The central Tokyo district of Ginza is a an art and shopping mecca, being home to numerous galleries as well as the flagship stores for many domestic and international brands. Although the district’s history dates back to the Edo period (1603-1867), visitors to the Ginza of today will find a neighborhood teeming with modernity – from its towering shopping complexes to its state-of-the-art automobile showrooms.
Main landmarks and attractions in Ginza
Ginza Place: Ginza Place is Ginza’s landmark commercial development, having replaced the old Nissan Gallery. The facade of this stunning, all-white building is was created with 5,315 aluminum panels arranged in a latticed design inspired by Japanese basket weaving. The interior of Ginza Place is no less impressive than its exterior; occupying the first two floors of the building is Nissan’s flagship showroom, Nissan Crossing. In addition to showcasing concept cars and rare classic cars, the showroom features a 360-degree VR simulator that lets users test drive a GT-R supercar.
Canon Gallery Ginza: Don’t be fooled by this gallery’s tiny size; the art space houses an impressive collection of photographs and other visual artwork from both novice shutterbugs and professional photographers. The Canon Gallery Ginza, is one of seven similar spaces dotted around the country, all of which are funded by camera manufacturer Canon.
Ginza Graphic Gallery: You don’t have to be a graphic designer to appreciate the works at this gallery, which also houses an extensive art library. Exhibits rotate regularly and feature rows upon rows of design pieces by renowned designers and illustrators. Ginza Graphic Gallery is conveniently located within a 5-minute walking distance of Ginza Station. The gallery is open Monday to Saturday from 11:00 a.m. to 7:00 p.m., and admission is free.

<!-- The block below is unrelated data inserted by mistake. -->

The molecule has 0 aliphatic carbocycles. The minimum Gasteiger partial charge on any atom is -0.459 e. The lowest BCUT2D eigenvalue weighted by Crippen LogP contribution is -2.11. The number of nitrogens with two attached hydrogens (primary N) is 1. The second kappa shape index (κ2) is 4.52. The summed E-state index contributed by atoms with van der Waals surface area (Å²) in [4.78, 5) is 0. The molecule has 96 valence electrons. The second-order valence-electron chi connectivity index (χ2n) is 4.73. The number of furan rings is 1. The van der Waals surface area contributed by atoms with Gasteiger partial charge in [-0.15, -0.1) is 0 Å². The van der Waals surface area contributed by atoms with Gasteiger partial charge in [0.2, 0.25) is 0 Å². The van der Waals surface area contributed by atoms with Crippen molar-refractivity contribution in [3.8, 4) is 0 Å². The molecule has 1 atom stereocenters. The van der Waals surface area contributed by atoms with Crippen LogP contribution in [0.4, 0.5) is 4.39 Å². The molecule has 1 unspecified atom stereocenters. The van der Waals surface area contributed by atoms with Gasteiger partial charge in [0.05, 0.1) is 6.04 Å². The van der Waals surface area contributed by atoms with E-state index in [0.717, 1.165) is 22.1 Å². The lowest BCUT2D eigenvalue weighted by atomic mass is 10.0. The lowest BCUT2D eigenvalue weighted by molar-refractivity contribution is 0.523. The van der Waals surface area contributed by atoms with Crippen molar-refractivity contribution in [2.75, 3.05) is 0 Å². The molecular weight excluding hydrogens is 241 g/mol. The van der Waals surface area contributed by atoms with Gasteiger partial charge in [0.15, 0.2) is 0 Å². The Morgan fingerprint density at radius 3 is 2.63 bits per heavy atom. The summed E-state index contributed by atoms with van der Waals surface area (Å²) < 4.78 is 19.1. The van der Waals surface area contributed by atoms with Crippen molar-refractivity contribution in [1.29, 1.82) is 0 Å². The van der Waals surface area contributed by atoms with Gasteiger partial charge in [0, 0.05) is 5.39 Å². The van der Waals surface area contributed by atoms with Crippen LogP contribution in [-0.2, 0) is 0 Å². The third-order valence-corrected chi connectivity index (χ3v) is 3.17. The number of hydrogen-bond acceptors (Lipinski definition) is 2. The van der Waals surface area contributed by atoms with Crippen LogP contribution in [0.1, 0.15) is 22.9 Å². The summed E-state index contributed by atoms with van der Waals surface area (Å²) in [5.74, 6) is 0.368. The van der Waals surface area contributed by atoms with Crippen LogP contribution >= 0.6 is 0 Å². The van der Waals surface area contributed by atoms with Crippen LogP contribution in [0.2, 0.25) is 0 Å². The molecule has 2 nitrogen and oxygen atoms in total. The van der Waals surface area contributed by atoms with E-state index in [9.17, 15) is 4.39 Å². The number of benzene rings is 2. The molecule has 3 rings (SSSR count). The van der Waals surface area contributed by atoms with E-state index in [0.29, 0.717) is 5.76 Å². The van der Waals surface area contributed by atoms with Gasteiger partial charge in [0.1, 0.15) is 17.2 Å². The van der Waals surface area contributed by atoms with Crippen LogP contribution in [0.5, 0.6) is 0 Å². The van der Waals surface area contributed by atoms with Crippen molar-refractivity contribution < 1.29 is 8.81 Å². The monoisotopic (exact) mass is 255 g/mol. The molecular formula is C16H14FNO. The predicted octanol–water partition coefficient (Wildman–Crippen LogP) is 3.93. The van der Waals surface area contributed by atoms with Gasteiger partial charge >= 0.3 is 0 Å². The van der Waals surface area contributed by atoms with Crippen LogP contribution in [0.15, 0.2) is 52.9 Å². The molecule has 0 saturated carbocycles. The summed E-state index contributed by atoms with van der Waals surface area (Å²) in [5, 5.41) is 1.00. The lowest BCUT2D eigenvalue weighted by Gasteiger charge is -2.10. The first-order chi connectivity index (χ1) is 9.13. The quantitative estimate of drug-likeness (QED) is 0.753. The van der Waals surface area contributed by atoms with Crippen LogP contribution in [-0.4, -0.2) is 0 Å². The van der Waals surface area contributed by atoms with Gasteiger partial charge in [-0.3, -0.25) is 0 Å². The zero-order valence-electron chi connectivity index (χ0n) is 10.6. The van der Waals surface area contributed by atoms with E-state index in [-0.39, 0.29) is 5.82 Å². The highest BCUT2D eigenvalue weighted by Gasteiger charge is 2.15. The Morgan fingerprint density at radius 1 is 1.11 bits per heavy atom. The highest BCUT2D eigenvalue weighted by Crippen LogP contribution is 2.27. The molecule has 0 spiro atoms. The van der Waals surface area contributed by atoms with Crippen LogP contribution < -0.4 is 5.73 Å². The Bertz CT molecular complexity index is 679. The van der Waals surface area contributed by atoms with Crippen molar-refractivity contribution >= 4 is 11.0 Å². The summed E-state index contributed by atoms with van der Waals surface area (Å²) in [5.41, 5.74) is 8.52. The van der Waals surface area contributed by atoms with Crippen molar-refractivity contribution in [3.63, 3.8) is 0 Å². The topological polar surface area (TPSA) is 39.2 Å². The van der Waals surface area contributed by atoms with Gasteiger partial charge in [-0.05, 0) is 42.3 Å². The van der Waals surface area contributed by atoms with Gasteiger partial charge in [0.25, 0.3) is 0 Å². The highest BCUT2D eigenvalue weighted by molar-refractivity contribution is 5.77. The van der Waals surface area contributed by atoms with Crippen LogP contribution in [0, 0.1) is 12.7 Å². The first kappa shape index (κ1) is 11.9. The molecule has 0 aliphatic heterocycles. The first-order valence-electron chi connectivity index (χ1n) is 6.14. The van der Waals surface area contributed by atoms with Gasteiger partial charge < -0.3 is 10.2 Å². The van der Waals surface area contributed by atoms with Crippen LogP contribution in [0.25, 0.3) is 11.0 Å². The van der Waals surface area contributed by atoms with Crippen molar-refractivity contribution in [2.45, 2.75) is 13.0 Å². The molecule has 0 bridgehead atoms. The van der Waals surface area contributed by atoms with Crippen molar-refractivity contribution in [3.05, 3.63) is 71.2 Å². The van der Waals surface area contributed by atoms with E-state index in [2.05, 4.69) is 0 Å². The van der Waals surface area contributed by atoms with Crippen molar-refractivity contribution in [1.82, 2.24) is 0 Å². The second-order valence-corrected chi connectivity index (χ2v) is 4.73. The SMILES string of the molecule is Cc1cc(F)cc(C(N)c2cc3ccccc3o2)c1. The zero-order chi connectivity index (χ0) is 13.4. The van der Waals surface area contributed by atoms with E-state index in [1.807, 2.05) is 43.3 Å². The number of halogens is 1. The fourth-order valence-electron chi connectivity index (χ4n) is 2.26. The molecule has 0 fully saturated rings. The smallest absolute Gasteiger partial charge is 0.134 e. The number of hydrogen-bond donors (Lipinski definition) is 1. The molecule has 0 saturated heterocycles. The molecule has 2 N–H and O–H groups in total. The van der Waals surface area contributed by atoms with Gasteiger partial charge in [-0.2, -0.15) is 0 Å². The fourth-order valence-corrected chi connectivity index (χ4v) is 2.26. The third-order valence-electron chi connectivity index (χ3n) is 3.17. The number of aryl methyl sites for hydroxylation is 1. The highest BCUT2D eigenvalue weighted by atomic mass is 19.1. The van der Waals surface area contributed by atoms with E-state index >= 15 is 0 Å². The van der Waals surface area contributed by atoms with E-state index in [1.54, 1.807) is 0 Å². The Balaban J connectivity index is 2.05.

Kabukiza Theater: Enjoy a performance of traditional Japanese theatrical art, kabuki, at this ornately designed theater. After the show, head upstairs to visit the 5th-floor costume studio and the rooftop garden. The theater can be accessed directly from Higashi-ginza Station on the Asakusa Line. Tickets for a single act are available for those who don’t have time to watch a full performance.
Tokyo Gallery: First opened in 1950, this contemporary art gallery has hosted the works of dozens of internationally-renowned Japanese artists, including Jiro Takamatsu, Kazuo Shiraga, Mono-ha and Taro Okamoto. Recently, Tokyo Gallery has also started showcasing artworks and experimental pieces by lesser-known Chinese and Western artists. Past exhibits include Erasure, a two-artist showcase bringing together music, performance and plastic artworks; and Rough Stones, a presentation of sculptures made from granite, wall clay and roof tiles. Tokyo Gallery is located within a 5-minute walk of Ginza Station (Exit A3). The gallery is open Tuesday to Friday from 11:00 a.m. to 7:00 p.m.